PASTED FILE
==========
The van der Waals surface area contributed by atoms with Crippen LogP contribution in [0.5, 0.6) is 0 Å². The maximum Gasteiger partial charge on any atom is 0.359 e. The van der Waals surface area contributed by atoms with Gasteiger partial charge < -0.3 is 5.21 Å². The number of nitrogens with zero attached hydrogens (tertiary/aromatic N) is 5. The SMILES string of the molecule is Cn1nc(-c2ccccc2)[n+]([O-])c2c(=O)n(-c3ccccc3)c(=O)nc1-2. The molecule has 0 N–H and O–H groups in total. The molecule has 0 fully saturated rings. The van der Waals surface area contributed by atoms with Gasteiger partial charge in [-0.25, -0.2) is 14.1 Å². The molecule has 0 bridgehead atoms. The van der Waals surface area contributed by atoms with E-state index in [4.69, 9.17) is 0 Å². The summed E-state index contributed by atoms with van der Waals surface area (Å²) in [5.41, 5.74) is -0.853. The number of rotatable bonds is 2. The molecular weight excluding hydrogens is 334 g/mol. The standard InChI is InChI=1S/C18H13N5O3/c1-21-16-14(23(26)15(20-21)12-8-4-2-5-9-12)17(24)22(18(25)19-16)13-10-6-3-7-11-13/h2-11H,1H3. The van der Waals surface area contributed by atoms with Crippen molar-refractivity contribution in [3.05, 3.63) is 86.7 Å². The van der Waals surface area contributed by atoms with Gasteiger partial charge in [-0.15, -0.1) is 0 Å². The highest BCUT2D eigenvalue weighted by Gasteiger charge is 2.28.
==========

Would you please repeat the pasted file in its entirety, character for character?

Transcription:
The van der Waals surface area contributed by atoms with Crippen LogP contribution in [0.5, 0.6) is 0 Å². The maximum Gasteiger partial charge on any atom is 0.359 e. The van der Waals surface area contributed by atoms with Gasteiger partial charge < -0.3 is 5.21 Å². The number of nitrogens with zero attached hydrogens (tertiary/aromatic N) is 5. The SMILES string of the molecule is Cn1nc(-c2ccccc2)[n+]([O-])c2c(=O)n(-c3ccccc3)c(=O)nc1-2. The molecule has 0 N–H and O–H groups in total. The molecule has 0 fully saturated rings. The van der Waals surface area contributed by atoms with Gasteiger partial charge in [-0.25, -0.2) is 14.1 Å². The molecule has 0 bridgehead atoms. The van der Waals surface area contributed by atoms with E-state index in [4.69, 9.17) is 0 Å². The summed E-state index contributed by atoms with van der Waals surface area (Å²) in [5.41, 5.74) is -0.853. The number of rotatable bonds is 2. The molecular weight excluding hydrogens is 334 g/mol. The standard InChI is InChI=1S/C18H13N5O3/c1-21-16-14(23(26)15(20-21)12-8-4-2-5-9-12)17(24)22(18(25)19-16)13-10-6-3-7-11-13/h2-11H,1H3. The van der Waals surface area contributed by atoms with Crippen molar-refractivity contribution in [3.05, 3.63) is 86.7 Å². The van der Waals surface area contributed by atoms with Gasteiger partial charge in [-0.15, -0.1) is 0 Å². The highest BCUT2D eigenvalue weighted by Gasteiger charge is 2.28.